I stayed at Jeff Busby campground last night. It didn’t freeze like I expected, but plenty of condensation on the inside of the tent fly thanks to my exothermic temperament.

I spent some of the morning drying my boots some more and wondering if I should head straight South of keep on the Natchez.

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I could motivate myself to leave the sleeping bag earlier than 8am if the weather was about ten degrees warmer at night. I’m just getting anxious with being about three hundred miles from New Orleans and the idea of being off the bike for more than a day.

The desire is to stay here another day since it’s free, but my batteries are low and I need to find a place to recharge them to keep my phone going; and the real reason, tomorrow I’d still be 300 miles from my destination.

Although the dynamo on the bike is good to generate electricity, it needs assistance from time to time. I mailed back the solar panel since I had no plans of sitting around in one place until New Orleans.

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I decided to take a day off and relax. It’s free camping here and I’ve got enough food for a few days. If I get off the Natchez Trace and head South I’m less than 300 miles away from my first waypoint.

I’ve seen a few cats around camp today. It seems they’re living in the drainage culverts, part of the time, anyway.

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I unpacked everything this afternoon, adjusted the rear fender on the bike, cleaned off some mud, aired out some clothes…

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I am carrying a heck of a lot of colorful junk!!

Time to repack and strip, service, and rebuild the stove so I can eat Mac and cheese tonight with flax seed.

Day 33: Slow going

Slow going, but made it another 40 miles today. Potentially under three hundred miles to go.

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I fired up the stove and made rice, beans, and noodles.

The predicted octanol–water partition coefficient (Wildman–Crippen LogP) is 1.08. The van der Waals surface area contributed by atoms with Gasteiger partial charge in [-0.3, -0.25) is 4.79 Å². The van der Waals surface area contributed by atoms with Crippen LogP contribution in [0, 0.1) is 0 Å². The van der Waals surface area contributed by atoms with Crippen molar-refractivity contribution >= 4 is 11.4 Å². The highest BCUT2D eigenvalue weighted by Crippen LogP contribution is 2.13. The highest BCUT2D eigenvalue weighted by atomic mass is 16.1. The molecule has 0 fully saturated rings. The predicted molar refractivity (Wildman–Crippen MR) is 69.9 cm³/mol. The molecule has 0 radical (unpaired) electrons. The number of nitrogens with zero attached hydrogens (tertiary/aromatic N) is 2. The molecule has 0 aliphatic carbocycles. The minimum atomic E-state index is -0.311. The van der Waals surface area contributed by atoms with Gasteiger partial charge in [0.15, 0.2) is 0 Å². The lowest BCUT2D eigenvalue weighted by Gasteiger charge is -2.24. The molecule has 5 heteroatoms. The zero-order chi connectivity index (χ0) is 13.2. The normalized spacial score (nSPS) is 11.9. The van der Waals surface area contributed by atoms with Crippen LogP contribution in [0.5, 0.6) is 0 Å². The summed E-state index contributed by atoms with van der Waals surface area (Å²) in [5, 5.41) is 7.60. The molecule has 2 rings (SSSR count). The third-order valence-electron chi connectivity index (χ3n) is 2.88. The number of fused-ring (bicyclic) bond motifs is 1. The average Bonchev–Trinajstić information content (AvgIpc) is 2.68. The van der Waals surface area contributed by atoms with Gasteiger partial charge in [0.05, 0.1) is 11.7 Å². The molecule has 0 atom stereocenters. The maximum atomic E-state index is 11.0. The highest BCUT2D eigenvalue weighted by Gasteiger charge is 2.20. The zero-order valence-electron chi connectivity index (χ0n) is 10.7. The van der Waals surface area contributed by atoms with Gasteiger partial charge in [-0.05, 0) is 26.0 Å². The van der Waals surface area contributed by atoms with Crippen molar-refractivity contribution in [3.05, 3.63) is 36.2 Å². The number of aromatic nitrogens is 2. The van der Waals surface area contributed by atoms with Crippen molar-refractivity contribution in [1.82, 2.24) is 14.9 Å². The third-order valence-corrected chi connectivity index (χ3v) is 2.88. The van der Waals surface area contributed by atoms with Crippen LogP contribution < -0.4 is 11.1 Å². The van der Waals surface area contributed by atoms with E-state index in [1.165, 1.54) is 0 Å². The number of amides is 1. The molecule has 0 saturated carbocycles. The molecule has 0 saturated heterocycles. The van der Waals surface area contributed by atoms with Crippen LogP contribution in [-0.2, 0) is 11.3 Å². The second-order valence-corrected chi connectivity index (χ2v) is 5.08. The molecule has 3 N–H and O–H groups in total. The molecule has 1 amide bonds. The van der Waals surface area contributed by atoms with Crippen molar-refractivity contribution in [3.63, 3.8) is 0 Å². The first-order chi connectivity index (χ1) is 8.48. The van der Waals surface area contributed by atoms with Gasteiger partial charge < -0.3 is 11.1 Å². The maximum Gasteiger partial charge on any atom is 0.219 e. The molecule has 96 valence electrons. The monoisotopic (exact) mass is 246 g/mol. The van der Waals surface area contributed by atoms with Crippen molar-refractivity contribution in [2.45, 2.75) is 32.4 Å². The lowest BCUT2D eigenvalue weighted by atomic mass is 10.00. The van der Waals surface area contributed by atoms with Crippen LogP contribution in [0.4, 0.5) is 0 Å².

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I made a fire to warm up my feet. The temperature was below zero before eight

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pm.

I expect to see a hard frost in the morning.

Good night!

And of course I fell asleep before I hit send on this post.

Day 33: these Spanish guys were everywhere

I woke this morning to 0C degrees, freezing, and a hard frost on everything.

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I grabbed my bowl and some granola to head up to the HEATED rest room where there was running water to make breakfast.  While leaning against the bathroom wall chowing down on six hundred calories of crunchy goodness  an older man came into the bathroom, lit cigarette hanging from his lips. He looked at me with contempt, used the urinal, and left without washing his hands. The smell of cigarette smoke overwhelmed the pleasure of warmth and I left the bathroom through the door that was clearly posted with nonsmoking signs. The man stood outside by his car glaring at me occasionally. A few minutes later as couple of women came out of the women’s restroom and they gave me similar looks. I must have completely unlocked the vagrant achievement on my trip now.  I smiled at them and continued to consume spoonfuls of granola. They didn’t return the smile. More people pulled up, I said good morning, they said good morning back to me.

All packed up, everything has dried out. Time to get on the road!

Day 33: these Spanish guys were everywhere

I woke this morning to 0C degrees, freezing, and a hard frost on everything.

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I grabbed my bowl and some granola to head up to the HEATED rest room where there was running water to make breakfast.  While leaning against the bathroom wall chowing down on six hundred calories of crunchy goodness  an older man came into the bathroom, lit cigarette hanging from his lips. He looked at me with contempt, used the urinal, and left without washing his hands. The smell of cigarette smoke overwhelmed the pleasure of warmth and I left the bathroom through the door that was clearly posted with nonsmoking signs. The man stood outside by his car glaring at me occasionally. A few minutes later as couple of women came out of the women’s restroom and they gave me similar looks. I must have completely unlocked the vagrant achievement on my trip now.  I smiled at them and continued to consume spoonfuls of granola. They didn’t return the smile. More people pulled up, I said good morning, they said good morning back to me.

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All packed up, everything has dried out. Time to get on the road!